Divers and ROVs partner up for smoother inland operations
By Nick Fortuna
The video shows a juvenile octopus crawling sideways on the bottom of Northumberland Channel, making a beeline for the ROV’s manipulator. The tiny mollusk moves with purpose, stops right underneath the manipulator, senses sudden movement and scampers off. It’s almost as though it wanted to help the manipulator grab a lift sling resting on the bed but was rebuffed.
You can’t blame the octopus for being curious after stumbling upon a pretty cool scene last February. Global Diving and Salvage was rigging the Samantha J for recovery, more than four years after the 35-foot-long steel-hull tugboat had sank near Nanaimo, British Columbia. The tugboat had run into trouble while towing a woodchip barge, and though no one was hurt, the vessel was lost, sinking 230 feet below the surface.
Toward the end of the two-day recovery project, the team stabilized the Samantha J on the deck of the Arctic Tuk, a 600-ton derrick crane barge, and defueled it, collecting 1,436 gallons of fuel oil, engine oil and hydraulic oil and 8,617 gallons of oily water. The Canadian Coast Guard then inspected the Samantha J before it was returned to its owner and refloated, capping another successful simultaneous operation using both divers and ROVs.
Salvage operations and facility inspections are among the most common simultaneous operations involving divers and ROVs, said Warren Posten, ROV supervisor for Global Diving. The specific roles for each may differ depending on the project, but together, they form a highly effective team.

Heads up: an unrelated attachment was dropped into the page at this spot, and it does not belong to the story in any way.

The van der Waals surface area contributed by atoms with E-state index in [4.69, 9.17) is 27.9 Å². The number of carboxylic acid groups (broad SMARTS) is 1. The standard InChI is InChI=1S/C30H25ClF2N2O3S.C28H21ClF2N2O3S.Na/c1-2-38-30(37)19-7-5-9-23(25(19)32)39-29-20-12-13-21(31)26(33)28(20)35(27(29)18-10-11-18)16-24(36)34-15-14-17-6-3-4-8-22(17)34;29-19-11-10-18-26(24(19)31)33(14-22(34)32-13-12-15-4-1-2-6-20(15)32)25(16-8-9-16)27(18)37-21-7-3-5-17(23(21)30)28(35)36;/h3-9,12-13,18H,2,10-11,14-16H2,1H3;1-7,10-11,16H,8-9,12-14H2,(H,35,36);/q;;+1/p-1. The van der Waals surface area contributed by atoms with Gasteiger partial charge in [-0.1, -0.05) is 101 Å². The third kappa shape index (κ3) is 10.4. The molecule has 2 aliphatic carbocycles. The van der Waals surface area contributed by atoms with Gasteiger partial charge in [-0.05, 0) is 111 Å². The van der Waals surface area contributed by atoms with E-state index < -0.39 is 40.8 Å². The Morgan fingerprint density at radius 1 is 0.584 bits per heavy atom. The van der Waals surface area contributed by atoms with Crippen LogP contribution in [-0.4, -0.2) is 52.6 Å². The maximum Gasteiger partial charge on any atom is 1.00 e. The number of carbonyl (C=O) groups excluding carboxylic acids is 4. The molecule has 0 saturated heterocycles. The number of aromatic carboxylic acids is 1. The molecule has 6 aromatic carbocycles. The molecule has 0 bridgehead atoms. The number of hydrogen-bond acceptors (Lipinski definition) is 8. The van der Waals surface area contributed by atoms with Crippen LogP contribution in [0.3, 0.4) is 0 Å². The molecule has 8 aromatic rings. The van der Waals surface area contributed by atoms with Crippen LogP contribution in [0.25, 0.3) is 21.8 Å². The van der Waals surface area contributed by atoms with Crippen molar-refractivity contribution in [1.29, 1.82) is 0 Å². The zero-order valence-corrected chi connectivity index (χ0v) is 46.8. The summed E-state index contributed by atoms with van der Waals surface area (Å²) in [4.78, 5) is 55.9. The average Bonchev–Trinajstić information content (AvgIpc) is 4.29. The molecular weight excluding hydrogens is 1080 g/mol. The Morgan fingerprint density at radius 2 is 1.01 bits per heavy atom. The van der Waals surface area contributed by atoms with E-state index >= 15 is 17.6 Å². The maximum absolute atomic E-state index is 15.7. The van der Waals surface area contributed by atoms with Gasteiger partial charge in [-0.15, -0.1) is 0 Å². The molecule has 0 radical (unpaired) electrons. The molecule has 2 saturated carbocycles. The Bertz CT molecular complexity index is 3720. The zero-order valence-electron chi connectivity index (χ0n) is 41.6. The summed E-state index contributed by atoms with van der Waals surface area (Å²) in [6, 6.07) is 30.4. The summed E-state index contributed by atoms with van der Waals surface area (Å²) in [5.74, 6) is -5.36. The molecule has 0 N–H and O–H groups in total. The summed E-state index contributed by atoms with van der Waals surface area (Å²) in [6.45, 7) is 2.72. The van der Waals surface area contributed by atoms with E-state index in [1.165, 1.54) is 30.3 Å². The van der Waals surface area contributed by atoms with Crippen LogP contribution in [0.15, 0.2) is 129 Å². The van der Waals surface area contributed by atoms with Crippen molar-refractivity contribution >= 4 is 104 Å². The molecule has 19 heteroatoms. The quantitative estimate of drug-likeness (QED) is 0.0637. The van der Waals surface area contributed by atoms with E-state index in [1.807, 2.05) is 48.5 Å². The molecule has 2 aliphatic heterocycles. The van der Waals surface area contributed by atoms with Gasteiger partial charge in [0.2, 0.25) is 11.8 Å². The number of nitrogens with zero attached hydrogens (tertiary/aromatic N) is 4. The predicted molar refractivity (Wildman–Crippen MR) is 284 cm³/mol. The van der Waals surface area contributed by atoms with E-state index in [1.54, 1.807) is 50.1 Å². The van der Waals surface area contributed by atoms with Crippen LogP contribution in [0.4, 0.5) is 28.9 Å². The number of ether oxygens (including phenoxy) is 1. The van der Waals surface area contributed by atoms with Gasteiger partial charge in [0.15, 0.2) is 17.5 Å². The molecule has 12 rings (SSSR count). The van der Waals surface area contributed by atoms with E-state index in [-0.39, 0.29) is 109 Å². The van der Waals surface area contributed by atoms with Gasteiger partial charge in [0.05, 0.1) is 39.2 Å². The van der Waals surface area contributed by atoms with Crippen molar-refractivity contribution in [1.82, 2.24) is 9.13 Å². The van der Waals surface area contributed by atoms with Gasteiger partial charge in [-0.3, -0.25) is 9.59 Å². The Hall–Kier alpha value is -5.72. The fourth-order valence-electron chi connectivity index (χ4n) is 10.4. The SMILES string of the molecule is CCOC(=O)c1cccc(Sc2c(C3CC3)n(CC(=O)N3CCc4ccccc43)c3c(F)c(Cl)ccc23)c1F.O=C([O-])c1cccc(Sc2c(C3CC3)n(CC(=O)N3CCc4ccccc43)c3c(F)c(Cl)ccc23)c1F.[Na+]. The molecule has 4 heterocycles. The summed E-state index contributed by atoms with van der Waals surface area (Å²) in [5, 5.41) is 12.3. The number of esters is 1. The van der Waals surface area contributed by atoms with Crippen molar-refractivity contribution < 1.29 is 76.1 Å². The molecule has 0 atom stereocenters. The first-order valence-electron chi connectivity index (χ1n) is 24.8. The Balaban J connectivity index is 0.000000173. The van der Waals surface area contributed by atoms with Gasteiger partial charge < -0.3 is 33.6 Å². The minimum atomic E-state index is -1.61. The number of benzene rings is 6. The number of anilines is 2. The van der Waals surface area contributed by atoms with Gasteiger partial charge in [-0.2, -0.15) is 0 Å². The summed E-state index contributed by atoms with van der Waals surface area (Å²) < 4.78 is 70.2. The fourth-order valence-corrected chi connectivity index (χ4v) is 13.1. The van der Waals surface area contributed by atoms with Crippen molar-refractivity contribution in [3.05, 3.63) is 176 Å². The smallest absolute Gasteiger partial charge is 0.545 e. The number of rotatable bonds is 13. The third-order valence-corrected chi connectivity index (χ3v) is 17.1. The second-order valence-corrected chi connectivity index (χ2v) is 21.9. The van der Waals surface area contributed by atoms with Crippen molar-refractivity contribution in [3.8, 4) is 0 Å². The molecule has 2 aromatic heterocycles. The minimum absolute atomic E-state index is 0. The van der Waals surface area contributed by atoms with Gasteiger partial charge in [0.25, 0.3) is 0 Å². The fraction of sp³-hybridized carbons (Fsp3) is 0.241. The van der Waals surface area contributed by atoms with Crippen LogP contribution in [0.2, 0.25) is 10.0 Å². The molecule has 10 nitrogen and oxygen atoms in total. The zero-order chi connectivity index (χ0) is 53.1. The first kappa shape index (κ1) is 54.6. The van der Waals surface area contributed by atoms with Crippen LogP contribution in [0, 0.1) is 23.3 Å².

“In this particular situation, it was the diver supporting the ROV, but in other situations, we’ve got the ROV supporting the diver,” Posten said. “The safety of the divers is top of mind at all times, and the equipment is second. Any time a diver is working around rigging or doing construction, it’s important to have that second set of eyes on location to conserve bottom time and increase safety.”
A big lift in two stages
Jones Marine Services, which owns the Samantha J, wanted its vessel salvaged, but that wasn’t why the Canadian Coast Guard had ordered its recovery. There were recurring oil slicks at the wreck site, and the sunken vessel posed a navigation hazard because it was sitting on the edge of an anchorage site at the Port of Nanaimo.
To get started, the Arctic Tuk set up its mooring anchors at the wreck site, and the area was boomed off to contain any oil that might be released during rigging and lifting. Global Diving lowered the clump weight of its Saab Seaeye Cougar work-class ROV to within three feet of the tugboat’s pilot house. The crew used the ROV to inspect the wreck site, checking for rigging clearances and debris, and discovered ropes and lines that presented a navigation hazard for the ROV.
Global Diving’s team adjusted the preliminary rigging plan and lowered the chain and lift sling to be set by the ROV. One section of chain was rigged to the bow, and then the ROV positioned the two-point sling just in front of the rudders. The ROV’s manipulators threaded a messenger line connected to the chain through the pick points while the team continuously adjusted the chain and repositioned the ROV to work around the tugboat.
On Day 2, the ROV performed a preliminary inspection of the bridle and all the rigging to confirm that it hadn’t fouled overnight. The barge team then slowly brought up the chain until all slack was out of the rigging. With everything in position, the team started to lift the Samantha J. The maximum pull was 97,000 pounds of force to break the vessel free from the bottom; once free, the in-water weight was 68,000 pounds. As the crew raised the vessel, the ROV monitored their progress until the bridle broke the surface.